The global impact of the coronavirus pandemic has sparked a renewed focus on emerging and re-emerging infectious diseases. Researchers at Osaka Metropolitan University are making great strides in the fight against pneumococcal pneumonia, one of the leading causes of respiratory deaths worldwide.
Despite the existence of vaccines against pneumococcal infections such as otitis media, sinusitis and meningitis, the prevalence of pneumococcal pneumonia remains high. Currently, about 100 new serotypes of Streptococcus pneumoniae have been identified and the increase in pneumococcal infections caused by serotypes not covered by the vaccine has become alarming. This situation highlights the need for a more versatile vaccine.
Based on their previous success in mucosal responses in 2019, in which they developed a mucosal vaccine that can induce antigen-specific mucosal immune responses, mainly immunoglobulin A (IgA), at the target mucosal surface, a research team led by Professor Satoshi Uematsu and collaborator Professor Kosuke Fujimoto from the Department of Immunology and Genomics at the Graduate School of Medicine, Osaka Metropolitan University, this time aims to bridge the gap in vaccination effectiveness against pneumococcal pneumonia.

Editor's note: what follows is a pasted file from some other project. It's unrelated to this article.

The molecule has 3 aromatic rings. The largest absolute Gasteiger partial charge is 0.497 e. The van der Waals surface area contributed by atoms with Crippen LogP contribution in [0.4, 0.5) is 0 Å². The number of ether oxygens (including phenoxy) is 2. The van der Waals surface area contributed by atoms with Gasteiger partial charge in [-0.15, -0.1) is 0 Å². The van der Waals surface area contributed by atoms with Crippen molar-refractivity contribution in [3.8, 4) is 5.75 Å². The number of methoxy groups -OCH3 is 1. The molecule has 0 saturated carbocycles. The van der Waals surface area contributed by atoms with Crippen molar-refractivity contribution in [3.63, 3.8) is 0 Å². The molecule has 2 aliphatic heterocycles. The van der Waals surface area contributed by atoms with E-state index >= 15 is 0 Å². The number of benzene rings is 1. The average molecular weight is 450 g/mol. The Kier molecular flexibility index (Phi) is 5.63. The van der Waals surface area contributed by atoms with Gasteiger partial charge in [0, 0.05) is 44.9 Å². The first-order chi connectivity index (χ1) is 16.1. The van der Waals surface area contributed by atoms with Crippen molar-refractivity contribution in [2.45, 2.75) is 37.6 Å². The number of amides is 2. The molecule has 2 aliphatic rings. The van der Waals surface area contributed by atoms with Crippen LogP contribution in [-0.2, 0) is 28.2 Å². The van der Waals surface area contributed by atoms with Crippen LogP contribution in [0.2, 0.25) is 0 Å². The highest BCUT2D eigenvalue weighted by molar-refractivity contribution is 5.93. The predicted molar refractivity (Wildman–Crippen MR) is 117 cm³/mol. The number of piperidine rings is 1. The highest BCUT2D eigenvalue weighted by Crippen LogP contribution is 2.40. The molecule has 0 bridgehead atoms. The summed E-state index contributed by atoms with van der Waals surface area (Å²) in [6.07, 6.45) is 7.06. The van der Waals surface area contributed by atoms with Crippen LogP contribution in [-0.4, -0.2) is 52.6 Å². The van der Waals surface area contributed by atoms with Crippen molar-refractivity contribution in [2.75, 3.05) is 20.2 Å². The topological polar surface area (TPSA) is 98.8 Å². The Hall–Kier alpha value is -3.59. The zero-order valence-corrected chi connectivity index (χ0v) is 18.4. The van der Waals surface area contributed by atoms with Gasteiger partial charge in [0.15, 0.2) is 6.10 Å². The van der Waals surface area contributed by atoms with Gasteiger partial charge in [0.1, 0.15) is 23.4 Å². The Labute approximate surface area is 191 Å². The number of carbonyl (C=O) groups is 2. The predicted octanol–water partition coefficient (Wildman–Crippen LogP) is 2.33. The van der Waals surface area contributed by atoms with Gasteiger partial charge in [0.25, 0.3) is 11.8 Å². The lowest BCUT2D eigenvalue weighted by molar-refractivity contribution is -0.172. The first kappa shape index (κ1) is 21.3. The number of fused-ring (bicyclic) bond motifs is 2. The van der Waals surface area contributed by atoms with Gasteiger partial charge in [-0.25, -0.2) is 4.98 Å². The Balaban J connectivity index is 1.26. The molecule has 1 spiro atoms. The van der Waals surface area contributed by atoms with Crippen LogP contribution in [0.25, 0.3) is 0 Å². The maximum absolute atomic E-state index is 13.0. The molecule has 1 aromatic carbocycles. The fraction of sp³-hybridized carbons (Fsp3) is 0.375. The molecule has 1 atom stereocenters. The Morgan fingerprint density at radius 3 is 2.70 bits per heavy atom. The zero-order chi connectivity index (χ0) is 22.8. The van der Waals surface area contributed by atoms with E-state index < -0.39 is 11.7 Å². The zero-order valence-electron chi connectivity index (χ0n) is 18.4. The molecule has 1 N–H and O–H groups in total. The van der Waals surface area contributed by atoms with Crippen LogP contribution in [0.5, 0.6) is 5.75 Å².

To successfully develop a new pneumococcal vaccine, the research team combined their proprietary mucosal vaccine technology with pneumococcal surface proteins that can cover a wide range of serotypes. Experiments done in mice and macaques showed the effectiveness of the vaccine in suppressing pneumococcal pneumonia in the target groups of animals.
“This research succeeded in developing a vaccine formulation that can potentially be used in humans, which will advance the development of this vaccine for clinical applications,” said Professor Fujimoto. “This next-generation vaccine technology is expected to contribute to the treatment of infectious diseases in the future.”